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Re: The Practical Benefits of the Relational Model

From: Paul Vernon <paul.vernon_at_ukk.ibmm.comm>
Date: Wed, 23 Oct 2002 15:06:06 +0100
Message-ID: <ap6adp$1s8s$1@sp15at20.hursley.ibm.com>


"Jan.Hidders" <hidders_at_hcoss.uia.ac.be> wrote in message news:3db5c972$1_at_news.uia.ac.be...
> If you have a shared budget that you buy the stocks from then the actions of
> (1) reading the current budget and (2) writing the new budget, should not
> allow reads and writes of other transactions between them. It's the
> classical example of a concurrency problem.

Yes that is the classical example but it does not show that transactions are *required*. I'm saying that problem is more flexibly solved by database design rather than by transactions. I guess I could concede that it makes database design more difficult, but I see that as a price that we need to pay to free us from some users abusing transactions. Moreover, I don't believe that a database is a complete description of a business problem unless the locking semantics are explicit, and following the information principle, explicit in the database (design) itself.

one of many possible db designs would be

STOCK (S StockSymbol, Price Money)
BUDGET(M Money)
BUDGET_LOCK(L Boolean, U User)

check(NOT (M <> M' AND L AND U <> USER()) )
check(NOT (L' AND NOT L AND U <> U') )
check(NOT (L' AND M <> M' AND L) )
check(NOT (L <> L' AND U <> USER()) )

Using a single quote to indicate 'previous values' (and so breaking my own rule about modelling transition constraints as constraints on temporal (i.e. history holding) tables):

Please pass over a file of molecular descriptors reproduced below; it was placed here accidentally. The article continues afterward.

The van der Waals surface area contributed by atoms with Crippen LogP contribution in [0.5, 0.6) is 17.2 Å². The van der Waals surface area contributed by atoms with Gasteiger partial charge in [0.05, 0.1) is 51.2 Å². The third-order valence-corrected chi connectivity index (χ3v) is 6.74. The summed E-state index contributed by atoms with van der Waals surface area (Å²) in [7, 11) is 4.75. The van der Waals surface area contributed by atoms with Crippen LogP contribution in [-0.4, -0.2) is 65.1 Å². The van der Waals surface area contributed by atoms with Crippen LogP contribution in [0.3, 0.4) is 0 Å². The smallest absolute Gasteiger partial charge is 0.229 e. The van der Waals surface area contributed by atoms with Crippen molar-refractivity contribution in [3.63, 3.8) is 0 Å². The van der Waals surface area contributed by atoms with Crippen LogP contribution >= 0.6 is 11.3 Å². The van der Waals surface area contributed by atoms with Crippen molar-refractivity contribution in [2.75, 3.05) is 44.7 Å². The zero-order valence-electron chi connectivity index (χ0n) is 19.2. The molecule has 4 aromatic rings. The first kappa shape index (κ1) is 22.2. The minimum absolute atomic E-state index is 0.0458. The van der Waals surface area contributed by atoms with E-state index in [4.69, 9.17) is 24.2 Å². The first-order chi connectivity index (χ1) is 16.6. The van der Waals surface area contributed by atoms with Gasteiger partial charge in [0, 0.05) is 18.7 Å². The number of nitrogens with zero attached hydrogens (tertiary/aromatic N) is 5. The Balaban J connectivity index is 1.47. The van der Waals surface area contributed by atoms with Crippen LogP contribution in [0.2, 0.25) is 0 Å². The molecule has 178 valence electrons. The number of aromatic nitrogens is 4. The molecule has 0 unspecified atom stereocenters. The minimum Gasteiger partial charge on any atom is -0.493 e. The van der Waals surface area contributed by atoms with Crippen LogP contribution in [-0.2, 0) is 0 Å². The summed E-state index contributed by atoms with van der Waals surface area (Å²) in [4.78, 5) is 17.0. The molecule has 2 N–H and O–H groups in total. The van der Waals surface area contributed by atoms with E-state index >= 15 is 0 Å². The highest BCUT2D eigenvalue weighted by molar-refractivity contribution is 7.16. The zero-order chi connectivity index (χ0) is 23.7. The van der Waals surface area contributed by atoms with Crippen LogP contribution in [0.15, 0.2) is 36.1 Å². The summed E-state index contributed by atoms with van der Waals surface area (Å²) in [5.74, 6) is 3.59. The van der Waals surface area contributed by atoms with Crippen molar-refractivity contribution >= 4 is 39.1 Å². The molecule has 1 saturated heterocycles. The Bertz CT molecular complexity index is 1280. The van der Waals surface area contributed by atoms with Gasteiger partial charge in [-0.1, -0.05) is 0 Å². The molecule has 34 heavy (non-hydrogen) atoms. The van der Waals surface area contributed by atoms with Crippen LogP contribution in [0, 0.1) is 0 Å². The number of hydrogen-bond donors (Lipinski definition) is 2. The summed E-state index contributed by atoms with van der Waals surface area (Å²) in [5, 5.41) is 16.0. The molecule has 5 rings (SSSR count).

The first check ensures that if the budget lock is set, the budget can only be altered by the user who set the lock.
The second check ensures that only the user who set the lock can unset it. The third checks that if the budget is changed, the lock must become unset. The final checks that when the lock is changed, U must record how changed the lock.

If the budget lock is unset, the budget can be altered by anyone.

Making locking an explicit part of the database design allows us to tweak the semantics as we wish. E.g. in the above there is no concept of sessions, so if a user has two connections open to the database and has a lock on the budget, they can update the budget from either connection. This cannot be done in the implemented internal locking schemes that I know of.

Regards
Paul Vernon
Business Intelligence, IBM Global Services Received on Wed Oct 23 2002 - 09:06:06 CDT

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